Your notes and queries for Ethna Viney
My son found this plant growing in a field ( right). It’s about 1 feet tall and the roots, like ragwort, are very hard to pull up. Gillian Graham, St Johnston, Co Donegal
It’s datura, a poisonous, annual plant also called thorn apple. All parts are poisonous, particularly the seeds. Can you identify this insect and say why we have so many of them in the house ( right)? We have no access to grass, etc. Pauline Garavan, Westport, Co Mayo
They are firebrats, relatives of silverfish. They get into houses through cracks or in cardboard boxes, old books or furniture, and they feed on cereals and paper. I spotted these mushrooms on my father’s lawn ( right). They have a very interesting exterior – almost as if they have been turned inside-out. Are they unusual? Niamh Foran, Drumshambo, Co Leitrim It’s a shaggy ink cap, also called lawyer’s wig, and is quite common. I found this little guy while picking blackberries ( right). I wonder if he is responsible for the holes in the nettles? Ann Begley, Dundalk, Co Louth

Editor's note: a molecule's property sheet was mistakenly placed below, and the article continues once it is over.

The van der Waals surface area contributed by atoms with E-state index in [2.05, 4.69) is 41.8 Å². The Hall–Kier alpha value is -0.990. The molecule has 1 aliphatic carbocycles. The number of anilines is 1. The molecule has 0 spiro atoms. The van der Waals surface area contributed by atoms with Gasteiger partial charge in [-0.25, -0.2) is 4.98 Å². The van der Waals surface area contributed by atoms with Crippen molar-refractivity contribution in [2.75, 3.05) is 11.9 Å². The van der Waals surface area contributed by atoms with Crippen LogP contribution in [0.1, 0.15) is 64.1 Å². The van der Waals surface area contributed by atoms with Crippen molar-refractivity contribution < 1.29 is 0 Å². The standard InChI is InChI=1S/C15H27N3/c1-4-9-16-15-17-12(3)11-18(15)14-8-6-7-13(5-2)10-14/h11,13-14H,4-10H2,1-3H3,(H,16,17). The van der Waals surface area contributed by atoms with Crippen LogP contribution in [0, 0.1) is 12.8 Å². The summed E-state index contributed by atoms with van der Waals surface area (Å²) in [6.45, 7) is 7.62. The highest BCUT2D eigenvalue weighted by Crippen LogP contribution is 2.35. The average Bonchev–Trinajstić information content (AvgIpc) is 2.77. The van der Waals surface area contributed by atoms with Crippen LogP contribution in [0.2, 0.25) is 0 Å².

It’s the nymph of the common green shield bug which feeds on the leaves of a variety of shrubs and trees. At the end of September this bug was flying around my house ( left). It must have come in through an open window. Agatha Masterson, Lahey, Co Donegal
It’s a sexton or burying beetle. Working in pairs, they bury small carcasses, such as those of mice or birds, by digging a hole under them. The female then lays her eggs near the buried corpse, and both adults and larvae feed on the carrion.
Clockwise from left: the common green shield bug; a shaggy ink cap, also called lawyer’s wig; a sexton or burying beetle